A revelatory story of the origins and the life force of Arab dancing
'Come, sit next to me,' says Grandmother. 'Take this chalk in your hand. Now draw a dot and concentrate all your energy into this one dot. It is the beginning and the end, the navel of the world.'
A young Arab girl tells her story as she is initiated into womanhood, telling at the same time a history of the dance that is known to us as 'bellydancing'. Far from the slightly risque, 'nightclub' image this kind of dancing has been given in the west, to women in the Arab culture the dance holds a significance that underlies their wellbeing and their sense of womanhood. The girl, now the author Fawzia Al-Rawi, fascinated by her own experience of the dance, has studied its earliest beginnings, through the days of the Pharaohs and the Roman Empire, and into the Arab world of the last three centuries. This book is her revelation of the effects of the dance's movements on both the body of the dancer and the whole psyche. It is also a practical guide for those who are inspired to put down the book and try the movements.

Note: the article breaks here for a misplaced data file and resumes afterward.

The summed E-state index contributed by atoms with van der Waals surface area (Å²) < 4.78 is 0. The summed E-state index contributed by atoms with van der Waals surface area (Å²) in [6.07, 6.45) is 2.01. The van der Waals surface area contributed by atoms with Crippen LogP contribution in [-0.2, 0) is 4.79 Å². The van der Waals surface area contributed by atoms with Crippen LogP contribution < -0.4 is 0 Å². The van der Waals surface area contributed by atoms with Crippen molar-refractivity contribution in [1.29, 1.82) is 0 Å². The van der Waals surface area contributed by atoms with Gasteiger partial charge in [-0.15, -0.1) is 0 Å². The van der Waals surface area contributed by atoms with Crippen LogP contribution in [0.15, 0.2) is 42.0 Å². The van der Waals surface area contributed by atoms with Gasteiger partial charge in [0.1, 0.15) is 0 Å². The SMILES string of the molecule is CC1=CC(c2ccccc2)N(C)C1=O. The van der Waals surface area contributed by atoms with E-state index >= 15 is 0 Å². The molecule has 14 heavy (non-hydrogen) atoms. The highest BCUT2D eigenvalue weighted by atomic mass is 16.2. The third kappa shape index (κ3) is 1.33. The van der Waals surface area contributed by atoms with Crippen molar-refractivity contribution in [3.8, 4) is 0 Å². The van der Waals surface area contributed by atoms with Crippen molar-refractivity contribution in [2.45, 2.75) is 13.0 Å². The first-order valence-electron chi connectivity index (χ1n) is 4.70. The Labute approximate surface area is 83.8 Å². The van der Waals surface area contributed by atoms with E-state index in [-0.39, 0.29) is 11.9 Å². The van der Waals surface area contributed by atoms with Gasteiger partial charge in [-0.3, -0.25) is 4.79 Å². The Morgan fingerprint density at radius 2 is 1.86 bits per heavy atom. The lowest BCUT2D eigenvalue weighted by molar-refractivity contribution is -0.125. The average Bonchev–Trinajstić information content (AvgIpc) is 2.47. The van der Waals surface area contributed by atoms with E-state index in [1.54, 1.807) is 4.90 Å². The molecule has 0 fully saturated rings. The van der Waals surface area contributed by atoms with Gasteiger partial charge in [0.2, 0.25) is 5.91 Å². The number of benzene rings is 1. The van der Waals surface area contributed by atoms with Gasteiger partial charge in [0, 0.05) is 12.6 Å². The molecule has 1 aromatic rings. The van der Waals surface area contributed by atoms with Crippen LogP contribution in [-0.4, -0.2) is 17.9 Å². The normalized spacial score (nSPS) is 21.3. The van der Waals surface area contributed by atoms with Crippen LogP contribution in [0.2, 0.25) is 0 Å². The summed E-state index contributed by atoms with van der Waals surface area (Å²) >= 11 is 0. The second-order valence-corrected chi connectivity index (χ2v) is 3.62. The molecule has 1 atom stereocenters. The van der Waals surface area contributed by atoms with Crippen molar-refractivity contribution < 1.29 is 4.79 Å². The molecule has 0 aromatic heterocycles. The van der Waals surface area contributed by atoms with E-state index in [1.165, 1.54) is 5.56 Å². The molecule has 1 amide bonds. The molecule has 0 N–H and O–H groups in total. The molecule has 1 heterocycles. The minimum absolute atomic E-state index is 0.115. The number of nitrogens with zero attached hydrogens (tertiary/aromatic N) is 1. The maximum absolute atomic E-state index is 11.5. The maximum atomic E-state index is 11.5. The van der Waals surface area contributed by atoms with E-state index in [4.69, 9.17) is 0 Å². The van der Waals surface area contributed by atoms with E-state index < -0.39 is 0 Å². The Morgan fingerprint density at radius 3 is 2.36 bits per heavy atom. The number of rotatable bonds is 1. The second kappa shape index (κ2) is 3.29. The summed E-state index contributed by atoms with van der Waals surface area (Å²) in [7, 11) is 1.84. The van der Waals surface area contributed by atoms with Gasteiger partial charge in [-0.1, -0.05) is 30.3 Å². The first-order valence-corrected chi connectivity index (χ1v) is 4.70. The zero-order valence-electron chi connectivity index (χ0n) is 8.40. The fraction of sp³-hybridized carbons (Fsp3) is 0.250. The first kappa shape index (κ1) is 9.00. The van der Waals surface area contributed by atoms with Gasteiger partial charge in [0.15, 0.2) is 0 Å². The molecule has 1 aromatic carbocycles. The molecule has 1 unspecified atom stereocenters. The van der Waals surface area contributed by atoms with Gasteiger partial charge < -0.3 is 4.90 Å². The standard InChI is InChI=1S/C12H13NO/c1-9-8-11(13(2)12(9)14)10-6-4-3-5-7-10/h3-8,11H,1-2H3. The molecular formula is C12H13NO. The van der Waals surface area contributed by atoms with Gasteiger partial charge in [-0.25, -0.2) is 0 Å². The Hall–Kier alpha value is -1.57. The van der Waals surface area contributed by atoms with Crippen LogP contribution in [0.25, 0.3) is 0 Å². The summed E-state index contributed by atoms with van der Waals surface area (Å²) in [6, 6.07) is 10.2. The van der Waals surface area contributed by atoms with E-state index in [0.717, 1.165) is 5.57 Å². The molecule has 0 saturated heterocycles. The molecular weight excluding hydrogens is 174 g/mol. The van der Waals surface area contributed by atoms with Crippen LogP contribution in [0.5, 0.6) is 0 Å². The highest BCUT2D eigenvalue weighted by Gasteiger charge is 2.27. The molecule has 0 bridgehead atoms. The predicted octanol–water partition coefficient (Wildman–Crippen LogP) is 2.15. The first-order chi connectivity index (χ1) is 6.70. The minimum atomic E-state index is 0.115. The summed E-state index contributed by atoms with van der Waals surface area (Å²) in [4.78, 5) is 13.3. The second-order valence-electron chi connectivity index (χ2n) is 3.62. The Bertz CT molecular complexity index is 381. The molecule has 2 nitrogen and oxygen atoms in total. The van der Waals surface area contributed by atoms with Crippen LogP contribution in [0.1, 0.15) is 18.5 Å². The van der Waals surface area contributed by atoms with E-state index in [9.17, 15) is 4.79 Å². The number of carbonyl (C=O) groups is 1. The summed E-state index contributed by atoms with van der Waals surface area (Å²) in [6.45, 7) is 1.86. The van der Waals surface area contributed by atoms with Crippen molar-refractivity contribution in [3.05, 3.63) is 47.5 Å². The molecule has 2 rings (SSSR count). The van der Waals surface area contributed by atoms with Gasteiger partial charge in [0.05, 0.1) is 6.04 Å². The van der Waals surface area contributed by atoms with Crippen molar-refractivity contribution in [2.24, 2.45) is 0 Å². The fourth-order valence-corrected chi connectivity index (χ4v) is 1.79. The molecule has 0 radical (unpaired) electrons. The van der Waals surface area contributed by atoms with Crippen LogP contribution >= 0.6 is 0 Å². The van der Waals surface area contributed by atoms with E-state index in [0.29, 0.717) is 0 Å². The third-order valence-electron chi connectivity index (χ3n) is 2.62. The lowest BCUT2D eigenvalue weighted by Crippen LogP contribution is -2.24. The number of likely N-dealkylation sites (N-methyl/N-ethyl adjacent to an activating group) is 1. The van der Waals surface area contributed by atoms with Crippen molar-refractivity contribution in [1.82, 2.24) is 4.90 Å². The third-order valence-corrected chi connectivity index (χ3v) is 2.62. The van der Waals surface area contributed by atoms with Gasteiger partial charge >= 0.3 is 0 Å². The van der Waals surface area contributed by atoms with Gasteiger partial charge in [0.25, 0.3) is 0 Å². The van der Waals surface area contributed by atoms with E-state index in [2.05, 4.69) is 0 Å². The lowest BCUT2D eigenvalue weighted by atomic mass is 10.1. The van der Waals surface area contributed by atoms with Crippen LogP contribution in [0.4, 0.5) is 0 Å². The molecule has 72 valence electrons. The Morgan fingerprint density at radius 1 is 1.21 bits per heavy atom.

The author describes variations of the dance as it is performed for grieving and mourning, and to aid pregnancy and birth, conveying the spirit of these age-old rituals, and their possibilities for healing and empowering women today.